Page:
23. Macy's Parade locale : MANHATTAN
The annual Macy’s Thanksgiving Day Parade in New York City has been held every year since 1924, with a brief suspension from 1942-1944. The parade was halted during WWII as there was a need for rubber and helium to support the war effort.

24. Dash units : EMS
In typography, there are em dashes and en dashes. The em dash is about the width of an "m" character, and an en dash about half that, the width of an "n' character. An en dash is used, for example, to separate numbers designating a range, as in 5-10 years. Th em dash seems to be going out of style, and indeed the application I am using to write this paragraph won't let me show you one!

27. Best Picture of 1958 : GIGI
In the lovely musical film "Gigi", released in 1958, the title song is sung by Louis Jourdan who plays Gaston. My favorite number though, has to be "Thank Heaven for Little Girls" sung by Maurice Chevalier. Many say that “Gigi” is the last in the long line of great MGM musicals. It won a record 9 Academy Awards, a record that only lasted one year. Twelve months later “Ben Hur” won 11 Oscars. In the 1958 film, Gigi was played by the lovely Leslie Caron. A few years earlier, “Gigi” was a successful stage play on Broadway. Chosen for the title role on stage was the then-unknown Audrey Hepburn.

28. Rock's Police or Cream, e.g. : TRIO
The Police was a trio formed in London in 1977, with Sting being the most famous member and the lead singer. The band’s long list of hits includes “Roxanne” (1977), “Message in a Bottle” (1979), “Walking on the Moon” (1979) and “Every Breath You Take” (1983). The Police broke up in 1986, but their reunion tour of 2007/2008 made them the world’s highest-earning musicians for the year 2008.

Cream were a "supergroup" from Britain, meaning the band was comprised of musicians from other successful groups. The band’s members were Eric Clapton (from the Yardbirds), and Jack Bruce and Ginger Baker (both from the Graham Bond Organisation).

30. "Does" or "doesn't" follower : SHE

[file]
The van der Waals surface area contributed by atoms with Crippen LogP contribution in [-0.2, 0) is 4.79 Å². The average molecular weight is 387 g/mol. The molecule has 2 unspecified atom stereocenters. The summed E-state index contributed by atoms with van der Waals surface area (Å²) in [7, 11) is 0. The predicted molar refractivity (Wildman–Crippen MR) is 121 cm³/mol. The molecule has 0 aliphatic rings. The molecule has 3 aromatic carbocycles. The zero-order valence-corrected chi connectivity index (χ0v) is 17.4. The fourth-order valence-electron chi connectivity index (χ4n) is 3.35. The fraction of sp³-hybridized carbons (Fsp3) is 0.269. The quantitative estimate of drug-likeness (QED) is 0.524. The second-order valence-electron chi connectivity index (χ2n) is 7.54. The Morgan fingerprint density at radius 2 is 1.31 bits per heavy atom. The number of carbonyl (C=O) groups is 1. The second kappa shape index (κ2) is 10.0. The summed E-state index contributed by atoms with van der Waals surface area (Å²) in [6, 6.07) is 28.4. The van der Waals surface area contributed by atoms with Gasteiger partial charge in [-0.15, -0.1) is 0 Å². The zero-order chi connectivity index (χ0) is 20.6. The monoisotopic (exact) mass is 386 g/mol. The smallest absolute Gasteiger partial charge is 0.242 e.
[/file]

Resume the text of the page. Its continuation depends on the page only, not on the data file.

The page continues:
“Does she…or doesn’t she? Only her hairdresser knows for sure" was the catchphrase for Miss Clairol Hair Color Bath. Clairol had been around since 1931 selling hair coloring products to salons, and then hit the big time with the introduction of a one-step hair coloring product for use at home. As famous as the product was the "does she ... doesn't she" advertising campaign. Six years after the launch of the campaign, 70% of women in the US were coloring their hair.

32. Where to see "Outside the Lines" : ESPN
“Outside the Lines" (OTL) is an ESPN show that has aired since 1990.

33. America's only bachelor president : BUCHANAN
James Buchanan was US President just prior to the Civil War. He was the only president from the state of Pennsylvania, and also the only president who remained a bachelor for the whole of his life. As he was unmarried, Buchanan’s niece Harriet Lane acted as First Lady. Buchanan earned the nickname “Ten-Cent Jimmie” during the 1856 presidential election campaign. He was famous for his claim that ten cents a day was enough for a working man to live on.

37. Province opp. Detroit : ONT
The Canadian province of Ontario takes its name from the Great Lake. In turn, Lake Ontario's name is thought to be derived from "Ontari:io", a Huron word meaning "great lake". Ontario is home to the nation's capital of Ottawa as well as Toronto, Canada's most populous city (and the capital of the province).